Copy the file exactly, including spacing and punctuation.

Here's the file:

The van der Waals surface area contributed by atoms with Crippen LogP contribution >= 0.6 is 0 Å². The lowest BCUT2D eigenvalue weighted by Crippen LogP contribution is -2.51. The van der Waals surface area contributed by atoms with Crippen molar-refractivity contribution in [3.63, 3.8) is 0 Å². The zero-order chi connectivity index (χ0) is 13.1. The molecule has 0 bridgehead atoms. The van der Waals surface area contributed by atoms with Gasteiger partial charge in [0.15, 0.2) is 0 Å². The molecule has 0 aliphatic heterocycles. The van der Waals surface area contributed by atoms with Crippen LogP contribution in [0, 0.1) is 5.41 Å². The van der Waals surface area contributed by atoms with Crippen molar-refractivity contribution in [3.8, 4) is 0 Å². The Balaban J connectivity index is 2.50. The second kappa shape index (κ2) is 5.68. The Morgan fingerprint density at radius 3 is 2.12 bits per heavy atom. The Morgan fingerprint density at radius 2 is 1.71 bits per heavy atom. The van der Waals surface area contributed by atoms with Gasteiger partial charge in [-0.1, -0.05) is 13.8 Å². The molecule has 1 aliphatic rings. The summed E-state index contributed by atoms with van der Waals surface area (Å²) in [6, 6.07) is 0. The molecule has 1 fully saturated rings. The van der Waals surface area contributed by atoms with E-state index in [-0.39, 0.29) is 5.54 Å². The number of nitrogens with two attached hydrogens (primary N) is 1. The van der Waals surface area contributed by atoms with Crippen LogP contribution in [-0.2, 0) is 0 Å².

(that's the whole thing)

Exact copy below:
The van der Waals surface area contributed by atoms with Crippen LogP contribution >= 0.6 is 0 Å². The lowest BCUT2D eigenvalue weighted by Crippen LogP contribution is -2.51. The van der Waals surface area contributed by atoms with Crippen molar-refractivity contribution in [3.63, 3.8) is 0 Å². The zero-order chi connectivity index (χ0) is 13.1. The molecule has 0 bridgehead atoms. The van der Waals surface area contributed by atoms with Gasteiger partial charge in [0.15, 0.2) is 0 Å². The molecule has 0 aliphatic heterocycles. The van der Waals surface area contributed by atoms with Crippen LogP contribution in [0, 0.1) is 5.41 Å². The van der Waals surface area contributed by atoms with Crippen molar-refractivity contribution in [3.8, 4) is 0 Å². The Balaban J connectivity index is 2.50. The second kappa shape index (κ2) is 5.68. The Morgan fingerprint density at radius 3 is 2.12 bits per heavy atom. The Morgan fingerprint density at radius 2 is 1.71 bits per heavy atom. The van der Waals surface area contributed by atoms with Gasteiger partial charge in [-0.1, -0.05) is 13.8 Å². The molecule has 1 aliphatic rings. The summed E-state index contributed by atoms with van der Waals surface area (Å²) in [6, 6.07) is 0. The molecule has 1 fully saturated rings. The van der Waals surface area contributed by atoms with E-state index in [-0.39, 0.29) is 5.54 Å². The number of nitrogens with two attached hydrogens (primary N) is 1. The van der Waals surface area contributed by atoms with Crippen LogP contribution in [-0.2, 0) is 0 Å².